Recognizing that the Black Church is an anchor in communities like Harlem, Bed-Stuy, and Crown Heights, King said that Chase reached out to form a partnership with The New York Christian Times. “Rev. Dillon is a trusted partner who we rely on to gut check us and make sure we are connecting with the community and at a very local level,” she said. “In 2021 we did a media listening tour and there again we turned to the guidance of Rev. Dillon and The Christian Times. We value this partnership not just to help us tell the story of JPMorgan Chase and our racial equity commitment but to provide a gateway into the Black churches, which is where community residents put their trust.”
Adding substance and action to talk and desire was the JPMorgan Chase investment in Carver Bank, the largest African-American-managed bank in the United States. Chase committed $40 million to Carver to uplift and amplify its operations. “We are very proud of the work we do with Carver,” said King. “When there were no banks in Black and Brown communities there was Carver, and so we understand and respect that long history. Therefore we want to ensure that we continue to support them in growing and expanding operations, opening new branches, and investing in technology and digital capabilities as well.”
Deborah Jackson is another Chase stalwart who is central to the bank’s community involvement in Harlem. She has a 40-year history with the bank and was there since the era when shopping in Harlem mainly centered at the mini-mart on 125th Street. Today she is the Marketing Manager for Corporate Responsibility and Public Empowerment for New York. In her role, she is responsible for deepening Chase’s authentic relations with community stakeholders.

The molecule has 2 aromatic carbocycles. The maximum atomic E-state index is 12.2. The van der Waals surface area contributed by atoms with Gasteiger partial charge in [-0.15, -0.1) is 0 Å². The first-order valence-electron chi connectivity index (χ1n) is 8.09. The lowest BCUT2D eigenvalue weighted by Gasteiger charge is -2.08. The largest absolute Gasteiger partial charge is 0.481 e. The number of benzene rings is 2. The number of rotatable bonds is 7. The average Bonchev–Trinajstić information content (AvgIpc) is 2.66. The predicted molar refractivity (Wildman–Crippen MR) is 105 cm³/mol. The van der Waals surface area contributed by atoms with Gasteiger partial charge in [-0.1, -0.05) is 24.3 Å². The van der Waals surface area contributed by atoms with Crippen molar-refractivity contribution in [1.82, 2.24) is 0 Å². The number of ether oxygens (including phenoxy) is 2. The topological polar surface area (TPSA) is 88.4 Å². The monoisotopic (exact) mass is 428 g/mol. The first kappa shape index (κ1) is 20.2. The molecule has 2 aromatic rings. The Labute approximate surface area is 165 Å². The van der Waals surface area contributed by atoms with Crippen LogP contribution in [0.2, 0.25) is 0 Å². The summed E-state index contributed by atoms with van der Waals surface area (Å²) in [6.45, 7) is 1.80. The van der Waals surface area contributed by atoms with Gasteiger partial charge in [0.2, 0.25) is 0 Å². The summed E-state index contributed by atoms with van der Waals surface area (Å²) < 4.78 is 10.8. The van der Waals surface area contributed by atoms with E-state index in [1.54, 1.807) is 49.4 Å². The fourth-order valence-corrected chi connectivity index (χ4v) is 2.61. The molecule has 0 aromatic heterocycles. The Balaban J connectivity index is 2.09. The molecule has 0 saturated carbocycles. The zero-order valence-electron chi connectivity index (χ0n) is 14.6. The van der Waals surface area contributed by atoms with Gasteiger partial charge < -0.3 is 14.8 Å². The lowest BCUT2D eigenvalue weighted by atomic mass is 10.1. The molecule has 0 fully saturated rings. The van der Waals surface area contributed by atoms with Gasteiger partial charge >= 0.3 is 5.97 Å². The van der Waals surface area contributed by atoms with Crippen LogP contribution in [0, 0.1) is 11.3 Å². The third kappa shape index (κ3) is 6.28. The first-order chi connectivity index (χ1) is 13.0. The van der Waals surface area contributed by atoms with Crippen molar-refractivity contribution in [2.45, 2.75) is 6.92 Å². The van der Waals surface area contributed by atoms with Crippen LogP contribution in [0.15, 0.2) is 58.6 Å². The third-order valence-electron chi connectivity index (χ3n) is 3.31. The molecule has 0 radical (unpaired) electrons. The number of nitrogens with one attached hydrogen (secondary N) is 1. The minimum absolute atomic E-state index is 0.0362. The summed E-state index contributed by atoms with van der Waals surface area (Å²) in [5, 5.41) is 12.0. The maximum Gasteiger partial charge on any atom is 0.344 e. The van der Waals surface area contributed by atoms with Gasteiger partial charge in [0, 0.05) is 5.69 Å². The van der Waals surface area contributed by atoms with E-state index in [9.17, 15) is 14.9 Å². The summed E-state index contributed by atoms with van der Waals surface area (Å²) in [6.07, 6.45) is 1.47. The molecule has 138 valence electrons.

She recalls that the creation of community development groups came out of the late Mayor Dinkins’ administration and was specially created to work in communities like Harlem. She has the benefit of a bird’s eye view, having been at the table during those embryonic discussions with groups such as The GHCC, HCCI, and Abyssinian Development Corp., among others.
“We understood the importance of working at a community level in partnerships with nonprofits, “said Jackson. “It is those public and private sector partnerships that have enabled Harlem to look the way it does today. All the work Chase is doing now started more than 40 years ago by giving people access to credit even though initially there was some community resistance.”
According to Jackson, part of the problem was that people could not envision themselves as homeowners. “Community development groups supported programs that could allow for people to buy a home for $1 at that time, she said. “But yet people were reluctant. The work Chase is continuing to do with programs like business mentorship is meeting people where they are and helping them to advance.”
Together with Carver, Chase has stayed the course over the years and has emerged as much more than a banking institution – a bank some say has gone above and beyond to support its neighbors. As such no one can say it’s an idle boast when Chase is saluted as “being the best bank on the street.”
by Glenda Cadogan
Senior Special Correspondent